Remission

Remission

August 10, 2014


Told in the collective first person, jointly from Stu and Janell Clarke's perspective.

Narrated Audio Blog

In September 2013, back in Australia, we had noticed that Skyla's lymph nodes on her neck had significantly enlarged. It occurred at the same time a rash appeared on her belly. Skyla often gets a rash on her belly when she gets in to long grass so we treated the rash and thought the enlarged lymph nodes was due to her body fighting the rash. After a few days the rash went away and instead of the lumps decreasing they got bigger so we took her to the vet.

Skyla was quickly diagnosed as having Lymphoma, a cancer of the blood, and was referred to the Sydney's Animal Referral Hospital (A.R.H.). We were given the following heartbreaking options:

  • leave her untreated with a life expectancy of only 30 days;
  • put her on steroids to possibly get 90 days;
  • treat her with chemotherapy and get 12-14 months; or
  • try the new and very expensive bone marrow transplant treatment with a 30% chance of success but a potential cure.

We didn't need to discuss the options. We both agreed that we would throw everything we could at the cancer and try the bone marrow transplant. The cost would be upwards of $22,000 but we were in a fortunate position with having saved a vast amount for our travels and would be happy to dip into these funds to save our baby. Skyla had been there for us when we needed her, all the times Stu was away with the Navy, whenever either of us had been sick or upset, all of our big driving adventures around Australia and the list goes on. She is an incredible dog and a massive part of our lives so if there was something we could do for her then we were going to do it.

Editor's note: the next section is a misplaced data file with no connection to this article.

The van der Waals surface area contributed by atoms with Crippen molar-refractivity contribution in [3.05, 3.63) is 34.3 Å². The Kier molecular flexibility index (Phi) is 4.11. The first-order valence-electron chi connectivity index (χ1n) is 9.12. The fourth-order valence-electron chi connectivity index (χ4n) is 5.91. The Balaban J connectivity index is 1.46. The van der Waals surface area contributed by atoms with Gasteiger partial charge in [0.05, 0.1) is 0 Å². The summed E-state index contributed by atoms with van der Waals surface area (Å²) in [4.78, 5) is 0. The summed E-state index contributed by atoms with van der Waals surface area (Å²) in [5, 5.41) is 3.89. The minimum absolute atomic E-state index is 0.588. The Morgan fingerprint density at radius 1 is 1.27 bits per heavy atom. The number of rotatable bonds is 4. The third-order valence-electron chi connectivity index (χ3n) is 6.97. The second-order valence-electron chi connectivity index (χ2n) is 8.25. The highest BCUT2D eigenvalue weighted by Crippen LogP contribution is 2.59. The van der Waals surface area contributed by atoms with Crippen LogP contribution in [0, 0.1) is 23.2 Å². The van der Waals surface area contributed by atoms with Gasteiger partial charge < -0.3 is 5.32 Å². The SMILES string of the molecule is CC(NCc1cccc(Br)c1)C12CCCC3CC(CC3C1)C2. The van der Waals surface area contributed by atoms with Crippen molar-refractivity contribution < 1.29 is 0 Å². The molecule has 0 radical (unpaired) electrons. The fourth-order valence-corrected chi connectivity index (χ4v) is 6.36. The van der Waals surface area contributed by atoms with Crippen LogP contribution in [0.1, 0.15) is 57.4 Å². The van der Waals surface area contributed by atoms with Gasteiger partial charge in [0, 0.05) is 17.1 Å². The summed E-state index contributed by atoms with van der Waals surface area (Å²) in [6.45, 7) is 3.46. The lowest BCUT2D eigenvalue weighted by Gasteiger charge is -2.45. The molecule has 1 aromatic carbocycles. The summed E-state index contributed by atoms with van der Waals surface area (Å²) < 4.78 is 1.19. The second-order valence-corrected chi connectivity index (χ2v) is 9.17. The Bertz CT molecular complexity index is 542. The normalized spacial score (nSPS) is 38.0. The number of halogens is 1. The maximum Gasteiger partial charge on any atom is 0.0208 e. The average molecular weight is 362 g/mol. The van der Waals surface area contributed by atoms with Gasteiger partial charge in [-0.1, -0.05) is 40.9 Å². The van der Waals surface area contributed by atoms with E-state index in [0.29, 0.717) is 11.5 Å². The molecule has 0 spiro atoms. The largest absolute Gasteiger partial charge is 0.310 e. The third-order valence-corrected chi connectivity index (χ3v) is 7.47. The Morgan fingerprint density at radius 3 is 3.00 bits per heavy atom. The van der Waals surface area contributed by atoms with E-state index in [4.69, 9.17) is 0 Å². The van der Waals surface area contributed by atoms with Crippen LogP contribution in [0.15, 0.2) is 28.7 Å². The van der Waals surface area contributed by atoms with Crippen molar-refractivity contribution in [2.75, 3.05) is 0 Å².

Skyla's treatment started immediately and we went about postponing our trip for 3 months (our original departure date was 14 December 2013), which it turns out was a positive as Dallas gets pretty cold in the winter months. The course of chemotherapy and the bone marrow transplant took 5 months and it was tough going for the little girl but being the little trooper she is she always bounced back. She went into remission within 2 weeks, a great initial sign, and from then on she continued to impress the vets with great results to all their tests and showed great resilience after every procedure.

The month prior to our departure was very busy for Skyla. She had the bone marrow transplant and was at the A.R.H. 2-3 times a week for check-ups. She also had to get her usual yearly vaccinations as well as rabies. Everything had been successful, the cancer had completely disappeared, and we were ready to travel with every hope in the world it would be the last we ever saw of cancer.

There are just some things in this world you can't control and no amount of money can buy. Signs of Skyla's cancer returned only days after entering Mexico. We contacted the vets at A.R.H. and they put together a treatment plan for us on the road. Skyla went back on a chemotherapy drug as well as a steroid to reduce the size of the lumps that returned. This worked well for about two months but unfortunately the cancer was too strong so she was taken off the chemotherapy drugs which weren't helping her any more. After that was just a waiting and hoping game. The lumps started growing slowly but then with short notice they enlarged dramatically. A local Brazilian vet gave her an injection to make her more comfortable and the vets at A.R.H. have advised us that so long as she is happy and comfortable she is okay but we need to be prepared and assess her wellness day by day.

Maybe its just that she's our dog but she had been a truly remarkable companion. Every day on our bikes she brought smiles to peoples faces as they pointed and giggled at a dog on a motorbike riding past them. We knew that she was living on borrowed time and were determined to make the most of what little time we had left with her.



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